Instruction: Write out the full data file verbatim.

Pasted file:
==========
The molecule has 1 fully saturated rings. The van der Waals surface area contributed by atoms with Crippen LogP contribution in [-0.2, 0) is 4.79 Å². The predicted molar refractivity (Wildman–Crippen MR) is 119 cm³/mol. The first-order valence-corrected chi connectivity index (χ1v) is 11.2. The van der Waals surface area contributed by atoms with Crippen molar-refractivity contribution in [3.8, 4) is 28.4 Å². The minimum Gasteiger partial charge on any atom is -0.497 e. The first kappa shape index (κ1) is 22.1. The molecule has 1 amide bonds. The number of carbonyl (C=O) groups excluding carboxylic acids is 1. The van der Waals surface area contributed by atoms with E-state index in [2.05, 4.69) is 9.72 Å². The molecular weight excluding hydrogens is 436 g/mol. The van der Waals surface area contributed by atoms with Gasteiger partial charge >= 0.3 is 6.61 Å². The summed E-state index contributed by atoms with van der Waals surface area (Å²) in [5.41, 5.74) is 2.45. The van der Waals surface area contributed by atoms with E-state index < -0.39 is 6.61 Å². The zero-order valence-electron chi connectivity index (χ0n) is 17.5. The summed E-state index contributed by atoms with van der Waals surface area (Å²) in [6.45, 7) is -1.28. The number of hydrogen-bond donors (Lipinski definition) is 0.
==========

The molecule has 1 fully saturated rings. The van der Waals surface area contributed by atoms with Crippen LogP contribution in [-0.2, 0) is 4.79 Å². The predicted molar refractivity (Wildman–Crippen MR) is 119 cm³/mol. The first-order valence-corrected chi connectivity index (χ1v) is 11.2. The van der Waals surface area contributed by atoms with Crippen molar-refractivity contribution in [3.8, 4) is 28.4 Å². The minimum Gasteiger partial charge on any atom is -0.497 e. The first kappa shape index (κ1) is 22.1. The molecule has 1 amide bonds. The number of carbonyl (C=O) groups excluding carboxylic acids is 1. The van der Waals surface area contributed by atoms with E-state index in [2.05, 4.69) is 9.72 Å². The molecular weight excluding hydrogens is 436 g/mol. The van der Waals surface area contributed by atoms with Gasteiger partial charge >= 0.3 is 6.61 Å². The summed E-state index contributed by atoms with van der Waals surface area (Å²) in [5.41, 5.74) is 2.45. The van der Waals surface area contributed by atoms with E-state index < -0.39 is 6.61 Å². The zero-order valence-electron chi connectivity index (χ0n) is 17.5. The summed E-state index contributed by atoms with van der Waals surface area (Å²) in [6.45, 7) is -1.28. The number of hydrogen-bond donors (Lipinski definition) is 0.